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Leti Muñoz/UW Department of Global Health 
Communication Manager
lmunoz2@uw.edu


 

The latest news

Pamela Collins, advocate for mental health and community voice, named 2023 MLK Service Awardee

UW School of Public Health

Pamela Collins is the 2023 recipient of the MLK Community Service Award. Given annually by the UW Health Sciences schools and UW Medicine Office of Healthcare Equity, this award honors individuals or groups who exemplify Martin Luther King, Jr.’s principles.

Dr. Pamela Collins, professor of global health and of psychiatry and behavioral sciences, is featured.

Do Rapid Tests Still Work?

The New York Times

Experts say that rapid home tests are still a helpful tool for stopping the spread of COVID-19, but they’re not foolproof. Here are a few explanations for why you might get a false negative result — and how to increase your chances of accuracy next time.

Dr. Paul Drain, associate professor of global health and of medicine in the UW School of Medicine, is quoted.

How a series of questions helped Kenneth Mugwanya fight the HIV epidemic

UW School of Public Health

Kenneth Mugwanya’s first question — how to prevent people from getting infected with HIV — led him to leave his first job and join the infectious Diseases Institute at Makerere University in Uganda as a research study physician, where he began working with UW researchers who were also asking this question.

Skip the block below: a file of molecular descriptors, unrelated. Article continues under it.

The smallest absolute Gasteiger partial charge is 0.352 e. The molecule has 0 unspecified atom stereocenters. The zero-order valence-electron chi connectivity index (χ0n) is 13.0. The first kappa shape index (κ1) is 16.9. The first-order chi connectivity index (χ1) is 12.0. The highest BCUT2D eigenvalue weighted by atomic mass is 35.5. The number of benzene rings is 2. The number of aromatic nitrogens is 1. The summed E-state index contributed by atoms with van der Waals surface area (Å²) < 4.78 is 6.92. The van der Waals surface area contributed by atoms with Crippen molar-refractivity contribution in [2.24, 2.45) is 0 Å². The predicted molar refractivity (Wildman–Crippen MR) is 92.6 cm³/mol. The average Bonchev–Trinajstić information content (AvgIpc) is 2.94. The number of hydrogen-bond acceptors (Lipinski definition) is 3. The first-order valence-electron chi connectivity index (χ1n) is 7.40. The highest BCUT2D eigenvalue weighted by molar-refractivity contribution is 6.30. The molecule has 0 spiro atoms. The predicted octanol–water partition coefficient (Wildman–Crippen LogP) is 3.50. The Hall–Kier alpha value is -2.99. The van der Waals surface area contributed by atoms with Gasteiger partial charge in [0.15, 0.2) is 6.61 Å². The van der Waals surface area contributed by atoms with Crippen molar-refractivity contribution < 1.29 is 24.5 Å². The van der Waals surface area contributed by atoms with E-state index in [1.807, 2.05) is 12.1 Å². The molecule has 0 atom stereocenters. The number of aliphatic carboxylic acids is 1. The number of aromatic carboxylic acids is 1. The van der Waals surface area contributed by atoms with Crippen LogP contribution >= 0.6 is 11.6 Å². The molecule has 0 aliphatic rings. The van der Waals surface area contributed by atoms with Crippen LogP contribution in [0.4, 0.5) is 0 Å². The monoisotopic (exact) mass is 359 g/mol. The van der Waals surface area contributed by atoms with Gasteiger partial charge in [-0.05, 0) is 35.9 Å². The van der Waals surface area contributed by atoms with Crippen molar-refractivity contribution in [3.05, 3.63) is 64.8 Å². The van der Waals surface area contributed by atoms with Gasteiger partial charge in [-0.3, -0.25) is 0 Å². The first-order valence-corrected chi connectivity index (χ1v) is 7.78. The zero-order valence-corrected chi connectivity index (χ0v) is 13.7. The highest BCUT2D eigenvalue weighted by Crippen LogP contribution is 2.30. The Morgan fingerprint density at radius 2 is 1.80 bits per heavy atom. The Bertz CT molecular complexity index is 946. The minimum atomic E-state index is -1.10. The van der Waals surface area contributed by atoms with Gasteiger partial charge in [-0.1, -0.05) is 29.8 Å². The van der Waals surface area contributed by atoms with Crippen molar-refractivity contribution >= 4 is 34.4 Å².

Dr. Kenneth Mugwanya, assistant professor of global health and of epidemiology at the UW, is interviewed.

Alumna Highlight: Veronica Davé, PhD - Pathobiology

What year did you graduate:

2020

Favorite part about grad school:

The community of students in Pathobiology, and being a part of the larger science and global health community in Seattle. I loved how interdisciplinary the training was in Pathobiology. I felt like I learned how to listen to and present to colleagues across a wide spectrum of specialties within infectious disease and global health research.

Favorite Pathobiology memory:

Why Rapid COVID-19 Test Results Are Getting More Confusing

Time

Experts say ambiguous results on at-home tests may be more common now — but not because rapid tests aren’t working. In fact, these confusing results could actually be a good thing, at least as far as your immune system goes.

Dr. Paul Drain, associate professor of global health and of medicine in the UW School of Medicine, is quoted.